Elizabeth Warren Recalls a Time When Big Donors May Have Changed Hillary’s Vote
At last night’s Democratic town hall, Hillary Clinton challenged critics who describe her as too close to monied interests to name a time when that cozy relationship influenced her policy decisions.
A tweet from investigative journalist David Sirota reminded us that, in a 2004 interview with Bill Moyers, Elizabeth Warren pointed to a time when donors’ interests may have changed Hillary Clinton’s position.
Warren — at the time a Harvard law professor — recounted how, in the 1990s, she wrote an editorial opposing a proposed piece of legislation tightening bankruptcy laws. Warren explained that it would disproportionately hurt single mothers. Hillary Clinton, at the time the first lady, read the editorial, and asked for a meeting with Warren. The meeting went well; Warren said she “never had a smarter student.” Afterward, Clinton returned to Washington and, according to her biography, persuaded Bill Clinton to veto the legislation.
But when Hillary Clinton was elected to the Senate and another version of the same bill came to the floor, she did an about face:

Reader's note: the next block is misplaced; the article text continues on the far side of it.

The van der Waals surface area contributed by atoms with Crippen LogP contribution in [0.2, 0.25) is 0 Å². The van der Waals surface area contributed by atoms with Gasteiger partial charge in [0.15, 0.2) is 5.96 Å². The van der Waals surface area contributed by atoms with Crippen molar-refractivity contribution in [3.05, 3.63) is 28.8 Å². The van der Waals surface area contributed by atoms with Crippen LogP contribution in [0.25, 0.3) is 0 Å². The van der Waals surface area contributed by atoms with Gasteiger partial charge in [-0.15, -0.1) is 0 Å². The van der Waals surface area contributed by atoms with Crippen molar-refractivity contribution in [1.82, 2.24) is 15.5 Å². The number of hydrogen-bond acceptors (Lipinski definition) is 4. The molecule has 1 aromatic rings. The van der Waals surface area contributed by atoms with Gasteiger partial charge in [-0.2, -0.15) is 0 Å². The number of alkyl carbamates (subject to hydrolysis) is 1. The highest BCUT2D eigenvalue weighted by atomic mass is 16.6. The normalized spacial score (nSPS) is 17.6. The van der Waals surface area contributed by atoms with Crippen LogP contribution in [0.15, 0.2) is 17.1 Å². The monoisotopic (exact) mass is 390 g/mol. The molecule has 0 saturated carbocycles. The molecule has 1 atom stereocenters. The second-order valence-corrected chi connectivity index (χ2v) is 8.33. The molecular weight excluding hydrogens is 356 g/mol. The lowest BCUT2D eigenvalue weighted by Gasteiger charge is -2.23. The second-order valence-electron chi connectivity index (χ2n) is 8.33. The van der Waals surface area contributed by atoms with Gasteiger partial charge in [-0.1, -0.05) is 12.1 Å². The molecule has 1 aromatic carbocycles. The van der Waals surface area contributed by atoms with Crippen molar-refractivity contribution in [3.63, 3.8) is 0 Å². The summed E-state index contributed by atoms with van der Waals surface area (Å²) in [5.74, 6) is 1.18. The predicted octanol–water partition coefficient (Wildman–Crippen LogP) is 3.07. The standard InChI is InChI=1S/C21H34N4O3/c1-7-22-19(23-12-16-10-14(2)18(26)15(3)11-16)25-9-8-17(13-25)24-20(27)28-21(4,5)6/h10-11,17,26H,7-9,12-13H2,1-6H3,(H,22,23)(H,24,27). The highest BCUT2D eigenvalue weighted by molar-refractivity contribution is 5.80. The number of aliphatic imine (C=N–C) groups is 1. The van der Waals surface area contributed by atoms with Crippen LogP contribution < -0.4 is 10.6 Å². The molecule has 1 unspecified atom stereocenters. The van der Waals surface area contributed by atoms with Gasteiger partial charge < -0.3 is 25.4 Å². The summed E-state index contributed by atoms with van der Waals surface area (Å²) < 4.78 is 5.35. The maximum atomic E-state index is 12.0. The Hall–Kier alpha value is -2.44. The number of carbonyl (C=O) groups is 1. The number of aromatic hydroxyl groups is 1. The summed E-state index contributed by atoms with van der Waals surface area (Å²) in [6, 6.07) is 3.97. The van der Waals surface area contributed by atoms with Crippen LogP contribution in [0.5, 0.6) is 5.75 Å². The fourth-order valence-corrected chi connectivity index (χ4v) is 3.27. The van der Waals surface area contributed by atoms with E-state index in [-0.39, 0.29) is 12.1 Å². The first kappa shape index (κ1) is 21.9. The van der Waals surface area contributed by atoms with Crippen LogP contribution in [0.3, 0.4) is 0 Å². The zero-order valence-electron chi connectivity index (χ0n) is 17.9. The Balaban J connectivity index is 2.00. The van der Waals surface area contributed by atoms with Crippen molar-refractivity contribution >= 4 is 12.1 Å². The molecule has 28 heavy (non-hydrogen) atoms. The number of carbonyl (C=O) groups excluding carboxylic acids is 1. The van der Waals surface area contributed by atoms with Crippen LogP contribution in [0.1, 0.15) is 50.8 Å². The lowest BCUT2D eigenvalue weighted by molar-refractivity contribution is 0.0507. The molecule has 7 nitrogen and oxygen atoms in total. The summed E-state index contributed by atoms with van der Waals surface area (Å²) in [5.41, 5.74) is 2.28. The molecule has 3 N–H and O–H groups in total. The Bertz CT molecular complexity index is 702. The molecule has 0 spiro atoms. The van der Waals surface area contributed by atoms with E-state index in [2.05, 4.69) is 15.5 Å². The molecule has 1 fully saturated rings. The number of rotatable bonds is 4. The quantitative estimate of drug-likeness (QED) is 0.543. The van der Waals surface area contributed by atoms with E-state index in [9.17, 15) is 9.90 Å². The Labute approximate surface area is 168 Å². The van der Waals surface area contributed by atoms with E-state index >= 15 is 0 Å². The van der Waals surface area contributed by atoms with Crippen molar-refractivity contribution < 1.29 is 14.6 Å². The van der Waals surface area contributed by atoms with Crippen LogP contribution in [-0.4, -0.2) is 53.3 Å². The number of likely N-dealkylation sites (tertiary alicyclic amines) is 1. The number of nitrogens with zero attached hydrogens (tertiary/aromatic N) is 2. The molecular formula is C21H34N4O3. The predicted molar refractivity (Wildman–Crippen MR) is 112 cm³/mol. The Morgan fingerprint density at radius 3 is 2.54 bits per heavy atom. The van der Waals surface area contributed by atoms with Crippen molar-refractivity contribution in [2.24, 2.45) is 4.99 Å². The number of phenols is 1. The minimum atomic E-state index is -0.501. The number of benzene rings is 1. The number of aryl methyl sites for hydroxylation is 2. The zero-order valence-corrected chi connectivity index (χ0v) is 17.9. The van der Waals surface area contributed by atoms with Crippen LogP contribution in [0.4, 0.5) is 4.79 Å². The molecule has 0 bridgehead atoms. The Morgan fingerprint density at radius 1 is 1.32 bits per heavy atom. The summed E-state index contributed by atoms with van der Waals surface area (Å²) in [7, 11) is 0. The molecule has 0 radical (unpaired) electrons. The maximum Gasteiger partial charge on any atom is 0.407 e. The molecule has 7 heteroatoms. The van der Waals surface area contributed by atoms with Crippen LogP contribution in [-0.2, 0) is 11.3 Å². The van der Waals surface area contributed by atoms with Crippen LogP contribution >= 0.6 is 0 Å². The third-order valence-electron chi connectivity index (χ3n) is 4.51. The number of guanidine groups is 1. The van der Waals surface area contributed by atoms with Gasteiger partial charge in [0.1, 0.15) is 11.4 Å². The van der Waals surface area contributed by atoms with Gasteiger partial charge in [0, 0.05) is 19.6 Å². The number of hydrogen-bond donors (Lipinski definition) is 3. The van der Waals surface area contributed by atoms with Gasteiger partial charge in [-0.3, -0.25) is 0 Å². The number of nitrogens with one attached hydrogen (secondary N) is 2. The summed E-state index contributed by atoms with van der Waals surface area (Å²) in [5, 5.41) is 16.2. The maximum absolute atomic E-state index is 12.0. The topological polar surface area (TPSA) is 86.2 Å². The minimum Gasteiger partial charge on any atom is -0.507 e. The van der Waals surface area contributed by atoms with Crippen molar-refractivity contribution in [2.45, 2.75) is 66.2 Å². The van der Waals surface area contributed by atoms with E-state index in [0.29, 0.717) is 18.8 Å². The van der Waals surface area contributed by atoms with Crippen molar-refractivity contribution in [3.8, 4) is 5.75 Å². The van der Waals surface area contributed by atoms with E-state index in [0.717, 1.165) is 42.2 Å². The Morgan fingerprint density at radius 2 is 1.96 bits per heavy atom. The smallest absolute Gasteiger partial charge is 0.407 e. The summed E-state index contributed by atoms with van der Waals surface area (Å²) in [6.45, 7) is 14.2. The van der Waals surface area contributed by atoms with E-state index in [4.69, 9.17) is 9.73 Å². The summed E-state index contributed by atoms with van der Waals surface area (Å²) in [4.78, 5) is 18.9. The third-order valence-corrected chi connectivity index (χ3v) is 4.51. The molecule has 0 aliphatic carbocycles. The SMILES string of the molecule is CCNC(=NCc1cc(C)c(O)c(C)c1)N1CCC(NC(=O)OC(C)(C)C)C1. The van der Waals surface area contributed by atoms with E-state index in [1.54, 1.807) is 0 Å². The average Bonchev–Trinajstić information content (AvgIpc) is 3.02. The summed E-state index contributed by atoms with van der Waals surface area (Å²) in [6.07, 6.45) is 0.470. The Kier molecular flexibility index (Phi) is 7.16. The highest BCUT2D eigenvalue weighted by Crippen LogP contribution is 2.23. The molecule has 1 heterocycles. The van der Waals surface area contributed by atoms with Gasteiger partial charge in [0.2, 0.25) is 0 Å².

ELIZABETH WARREN: She voted in favor of it.
BILL MOYERS: Why?
ELIZABETH WARREN: As Senator Clinton, the pressures are very different. It’s a well-financed industry. You know a lot of people don’t realize that the industry that gave the most money to Washington over the past few years was not the oil industry, was not pharmaceuticals. It was consumer credit products. Those are the people. The credit card companies have been giving money, and they have influence.
BILL MOYERS: And Mrs. Clinton was one of them as senator.
ELIZABETH WARREN: She has taken money from the groups, and more to the point, she worries about them as a constituency.
It took a couple of hours to give a response on Clinton’s challenge. Hillary for President? Are you kidding me?